The fate of the Chinese satellite was uncovered by Harvard astrophysicist and satellite tracker Jonathan McDowell.

The breakup of Yunhai 1-02 was initially reported by the U.S. Space Force’s 18th Space Control Squadron (18SPCS). However, it wasn’t until recently that McDowell found out what caused the breakup.

The astrophysicist soon found that it was destroyed by space junk that originated from a Russian Zenit-2 rocket that had launched a spy satellite in 1996. On Aug. 14, McDowell found a strange entry in a database on Space-Track.org: “Collided with satellite.”

 “This is a new kind of comment entry — haven’t seen such a comment for any other satellites before,” McDowell tweeted.

“A quick analysis of the TLEs show that Yunhai 1-02 (44547) and [the debris object] passed within 1 km of each other (so within the uncertainty of the TLEs) at 0741 UTC Mar 18, exactly when 18SPCS reports Yunhai broke up,” he added, noting that this “looks to be the first major confirmed orbital collision in a decade.”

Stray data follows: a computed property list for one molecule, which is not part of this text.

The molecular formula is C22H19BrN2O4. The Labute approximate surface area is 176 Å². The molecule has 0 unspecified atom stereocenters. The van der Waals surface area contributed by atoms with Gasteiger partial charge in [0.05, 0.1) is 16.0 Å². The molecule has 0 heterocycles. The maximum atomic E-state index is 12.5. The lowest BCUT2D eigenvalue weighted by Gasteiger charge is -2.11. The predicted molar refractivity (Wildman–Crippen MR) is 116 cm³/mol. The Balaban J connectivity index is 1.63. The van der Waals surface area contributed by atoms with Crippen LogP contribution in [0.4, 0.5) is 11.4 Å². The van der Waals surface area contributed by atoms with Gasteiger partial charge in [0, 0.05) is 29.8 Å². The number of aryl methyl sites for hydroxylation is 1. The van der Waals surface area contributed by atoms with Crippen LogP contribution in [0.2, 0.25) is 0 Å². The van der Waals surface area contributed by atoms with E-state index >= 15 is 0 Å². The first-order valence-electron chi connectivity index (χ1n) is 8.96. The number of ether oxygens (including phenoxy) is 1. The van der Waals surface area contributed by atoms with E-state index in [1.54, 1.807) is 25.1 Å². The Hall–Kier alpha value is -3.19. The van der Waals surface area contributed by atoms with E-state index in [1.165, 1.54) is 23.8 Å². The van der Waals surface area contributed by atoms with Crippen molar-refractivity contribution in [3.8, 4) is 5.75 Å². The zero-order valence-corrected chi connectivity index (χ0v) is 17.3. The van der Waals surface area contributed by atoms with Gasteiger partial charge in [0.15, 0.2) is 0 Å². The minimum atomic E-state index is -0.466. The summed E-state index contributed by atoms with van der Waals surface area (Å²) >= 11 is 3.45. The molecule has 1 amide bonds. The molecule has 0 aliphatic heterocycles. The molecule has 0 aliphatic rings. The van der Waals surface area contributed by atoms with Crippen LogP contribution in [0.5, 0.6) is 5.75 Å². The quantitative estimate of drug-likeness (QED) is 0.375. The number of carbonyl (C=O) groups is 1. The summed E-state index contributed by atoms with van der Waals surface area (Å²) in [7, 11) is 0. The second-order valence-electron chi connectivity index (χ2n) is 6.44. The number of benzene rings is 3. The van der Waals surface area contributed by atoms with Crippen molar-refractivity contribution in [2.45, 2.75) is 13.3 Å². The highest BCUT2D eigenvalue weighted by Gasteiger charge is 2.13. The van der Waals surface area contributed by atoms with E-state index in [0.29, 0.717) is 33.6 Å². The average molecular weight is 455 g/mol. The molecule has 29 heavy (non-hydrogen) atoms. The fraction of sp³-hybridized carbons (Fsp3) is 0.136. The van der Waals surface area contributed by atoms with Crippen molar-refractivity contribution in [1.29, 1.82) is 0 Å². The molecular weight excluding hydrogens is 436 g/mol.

However, the Yunhai satellite still remains functional and is transmitting radio signals, notes Space.com.

The incident shows the growing likelihood of such collisions in the high-traffic, littered near-Earth orbital zone.

“Collisions are proportional to the square of the number of things in orbit,” McDowell explained. “That is to say, if you have 10 times as many satellites, you’re going to get 100 times as many collisions.”

He added: “So, as the traffic density goes up, collisions are going to go from being a minor constituent of the space junk problem to being the major constituent. That’s just math.”

A worst-case scenario of such collisions is known as the “Kessler Syndrome,” and describes the possibility of one collision setting in motion a chain of collisions. Such a disaster was the premise of the 2013 film “Gravity.”

One hopes that things don’t reach that point.

In the meantime, however, there have been a number of initiatives meant to tackle the growing problem of space debris, such as the ELSA-d spacecraft launched in a demonstration mission earlier this year.